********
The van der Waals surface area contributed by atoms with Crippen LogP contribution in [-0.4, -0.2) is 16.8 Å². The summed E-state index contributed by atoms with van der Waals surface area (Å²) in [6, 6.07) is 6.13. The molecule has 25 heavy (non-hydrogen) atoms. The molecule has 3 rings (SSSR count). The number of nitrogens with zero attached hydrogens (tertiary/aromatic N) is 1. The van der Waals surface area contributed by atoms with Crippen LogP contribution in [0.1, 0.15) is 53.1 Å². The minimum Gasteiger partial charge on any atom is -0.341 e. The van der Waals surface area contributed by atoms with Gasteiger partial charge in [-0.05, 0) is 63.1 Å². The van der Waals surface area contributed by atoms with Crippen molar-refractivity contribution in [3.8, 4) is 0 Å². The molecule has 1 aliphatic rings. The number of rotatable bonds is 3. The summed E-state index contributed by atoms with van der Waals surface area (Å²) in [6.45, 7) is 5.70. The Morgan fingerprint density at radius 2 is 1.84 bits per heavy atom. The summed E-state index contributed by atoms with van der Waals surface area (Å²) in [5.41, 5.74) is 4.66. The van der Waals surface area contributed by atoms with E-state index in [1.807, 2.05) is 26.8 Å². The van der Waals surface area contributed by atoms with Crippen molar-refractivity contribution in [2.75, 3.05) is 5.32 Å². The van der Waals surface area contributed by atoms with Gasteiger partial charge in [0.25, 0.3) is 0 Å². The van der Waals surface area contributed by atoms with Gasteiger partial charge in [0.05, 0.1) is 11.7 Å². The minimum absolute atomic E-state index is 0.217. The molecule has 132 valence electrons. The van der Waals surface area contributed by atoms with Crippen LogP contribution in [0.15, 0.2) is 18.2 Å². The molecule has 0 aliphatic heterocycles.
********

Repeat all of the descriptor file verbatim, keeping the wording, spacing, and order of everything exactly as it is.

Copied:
The van der Waals surface area contributed by atoms with Crippen LogP contribution in [-0.4, -0.2) is 16.8 Å². The summed E-state index contributed by atoms with van der Waals surface area (Å²) in [6, 6.07) is 6.13. The molecule has 25 heavy (non-hydrogen) atoms. The molecule has 3 rings (SSSR count). The number of nitrogens with zero attached hydrogens (tertiary/aromatic N) is 1. The van der Waals surface area contributed by atoms with Crippen LogP contribution in [0.1, 0.15) is 53.1 Å². The minimum Gasteiger partial charge on any atom is -0.341 e. The van der Waals surface area contributed by atoms with Gasteiger partial charge in [-0.05, 0) is 63.1 Å². The van der Waals surface area contributed by atoms with Crippen molar-refractivity contribution in [3.8, 4) is 0 Å². The molecule has 1 aliphatic rings. The number of rotatable bonds is 3. The summed E-state index contributed by atoms with van der Waals surface area (Å²) in [6.45, 7) is 5.70. The Morgan fingerprint density at radius 2 is 1.84 bits per heavy atom. The summed E-state index contributed by atoms with van der Waals surface area (Å²) in [5.41, 5.74) is 4.66. The van der Waals surface area contributed by atoms with E-state index in [1.807, 2.05) is 26.8 Å². The van der Waals surface area contributed by atoms with Crippen molar-refractivity contribution in [2.75, 3.05) is 5.32 Å². The van der Waals surface area contributed by atoms with Gasteiger partial charge in [0.25, 0.3) is 0 Å². The van der Waals surface area contributed by atoms with Gasteiger partial charge in [0.05, 0.1) is 11.7 Å². The minimum absolute atomic E-state index is 0.217. The molecule has 132 valence electrons. The van der Waals surface area contributed by atoms with Crippen LogP contribution in [0.15, 0.2) is 18.2 Å². The molecule has 0 aliphatic heterocycles.